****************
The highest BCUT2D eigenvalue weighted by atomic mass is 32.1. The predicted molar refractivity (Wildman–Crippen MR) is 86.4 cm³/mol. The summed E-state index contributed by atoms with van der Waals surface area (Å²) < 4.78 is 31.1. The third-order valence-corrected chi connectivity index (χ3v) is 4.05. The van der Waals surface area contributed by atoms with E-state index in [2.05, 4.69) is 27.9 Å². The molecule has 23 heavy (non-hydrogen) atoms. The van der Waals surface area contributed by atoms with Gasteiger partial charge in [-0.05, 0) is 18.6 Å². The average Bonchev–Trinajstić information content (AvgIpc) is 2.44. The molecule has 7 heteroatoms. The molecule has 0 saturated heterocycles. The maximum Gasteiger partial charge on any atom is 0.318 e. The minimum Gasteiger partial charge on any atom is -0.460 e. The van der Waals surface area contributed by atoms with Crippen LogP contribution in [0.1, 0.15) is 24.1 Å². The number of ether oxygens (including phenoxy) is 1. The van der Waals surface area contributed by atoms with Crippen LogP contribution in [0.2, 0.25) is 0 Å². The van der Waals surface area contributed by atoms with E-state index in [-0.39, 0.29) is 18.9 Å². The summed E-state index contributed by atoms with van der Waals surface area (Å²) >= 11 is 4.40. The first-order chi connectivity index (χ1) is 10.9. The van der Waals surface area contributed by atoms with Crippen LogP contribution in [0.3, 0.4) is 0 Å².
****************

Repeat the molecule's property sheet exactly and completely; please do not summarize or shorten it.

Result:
The highest BCUT2D eigenvalue weighted by atomic mass is 32.1. The predicted molar refractivity (Wildman–Crippen MR) is 86.4 cm³/mol. The summed E-state index contributed by atoms with van der Waals surface area (Å²) < 4.78 is 31.1. The third-order valence-corrected chi connectivity index (χ3v) is 4.05. The van der Waals surface area contributed by atoms with E-state index in [2.05, 4.69) is 27.9 Å². The molecule has 23 heavy (non-hydrogen) atoms. The van der Waals surface area contributed by atoms with Gasteiger partial charge in [-0.05, 0) is 18.6 Å². The average Bonchev–Trinajstić information content (AvgIpc) is 2.44. The molecule has 7 heteroatoms. The molecule has 0 saturated heterocycles. The maximum Gasteiger partial charge on any atom is 0.318 e. The minimum Gasteiger partial charge on any atom is -0.460 e. The van der Waals surface area contributed by atoms with Crippen LogP contribution in [0.1, 0.15) is 24.1 Å². The number of ether oxygens (including phenoxy) is 1. The van der Waals surface area contributed by atoms with Crippen LogP contribution in [0.2, 0.25) is 0 Å². The van der Waals surface area contributed by atoms with E-state index in [-0.39, 0.29) is 18.9 Å². The summed E-state index contributed by atoms with van der Waals surface area (Å²) >= 11 is 4.40. The first-order chi connectivity index (χ1) is 10.9. The van der Waals surface area contributed by atoms with Crippen LogP contribution in [0.3, 0.4) is 0 Å².